Inspired by the all-conquering GT40 race cars that beat Ferrari at Le Mans and won the famed 24-hour race four years in a row, the Ford GT was much more than a mere design resemblance when it was launched. It was a supercar the likes of which Detroit had never before produced. On top speed alone, it surpassed even the Porsche Carrera GT and Mercedes-McLaren SLR. It even set new lap records on the Nürburgring’s Nordschleife — faster than many of the highly developed cars from Porsche.
The blue and orange JW Automotive/Gulf Oil livery worn by the cars of the John Wyer racing teams of the 1960s and 1970s is one of the most widely respected and recognized in the world. In 2006, Ford added this special limited-edition paint scheme to the exclusive GT, with this particular machine finished in a striking Heritage Blue with Epic Orange stripes and white roundels, and displaying the racing number “6” in honor of the last victory at Le Mans for the legendary GT40.
Power comes from a supercharged 5.4-liter V8 with a 6-speed gearbox, producing 550 horsepower and uttering a throaty, muscular exhaust note. Featuring space-age construction technologies, the GT was produced in four distinct stages. Initial assembly was at Norwalk, Ohio’s Mayflower Vehicle Systems. The cars were painted by Saleen at the Saleen Special Vehicles facility in Troy, MI, and engine assembly was at Ford’s Romeo, MI, engine plant. Finally, engine and transmission installation, plus interior finishing, was at Ford’s Wixom, MI, plant.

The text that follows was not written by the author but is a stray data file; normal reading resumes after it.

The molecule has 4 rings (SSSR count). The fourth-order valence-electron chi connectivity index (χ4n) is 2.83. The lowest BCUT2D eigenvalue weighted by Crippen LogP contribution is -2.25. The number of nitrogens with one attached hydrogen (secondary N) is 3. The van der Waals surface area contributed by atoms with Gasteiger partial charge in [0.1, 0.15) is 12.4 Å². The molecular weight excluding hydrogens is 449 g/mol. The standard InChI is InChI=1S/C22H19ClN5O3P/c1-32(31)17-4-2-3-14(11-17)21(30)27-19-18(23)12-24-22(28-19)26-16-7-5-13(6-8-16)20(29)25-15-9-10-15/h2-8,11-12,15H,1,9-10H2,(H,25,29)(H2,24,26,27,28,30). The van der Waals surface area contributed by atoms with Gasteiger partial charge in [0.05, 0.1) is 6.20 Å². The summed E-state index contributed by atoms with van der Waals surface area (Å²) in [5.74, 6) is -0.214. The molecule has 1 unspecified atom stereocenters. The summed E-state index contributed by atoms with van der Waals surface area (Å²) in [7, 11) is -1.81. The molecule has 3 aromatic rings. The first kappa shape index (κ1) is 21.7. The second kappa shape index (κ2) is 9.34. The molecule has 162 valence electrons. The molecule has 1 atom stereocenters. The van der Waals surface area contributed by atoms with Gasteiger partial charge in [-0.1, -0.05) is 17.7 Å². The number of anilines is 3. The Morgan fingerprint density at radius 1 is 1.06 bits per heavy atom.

This “Heritage” Ford GT is one of 343 produced. With meticulous ownership from new and only 80 miles driven, this remarkable example is, for all practical matters, a new car. It is factory-equipped with all four available options, including the $5,000 painted stripes, the $4,000 McIntosh CD stereo system, the $3,500 lightweight BBS forged-aluminum wheels, and the $750 color-matched Brembo brake calipers.
Only 4,038 Ford GT cars were produced, with approximately 550, 1,900 and 1,600 built during 2004, 2005 and 2006, respectively. Demand outstripped supply, with early cars selling for substantial premiums over the MSRP. It would no doubt be to the delight of Henry Ford II, Enzo Ferrari’s archrival during the 1960s, that the Ford GT remains more than capable of running with its competition from Maranello today.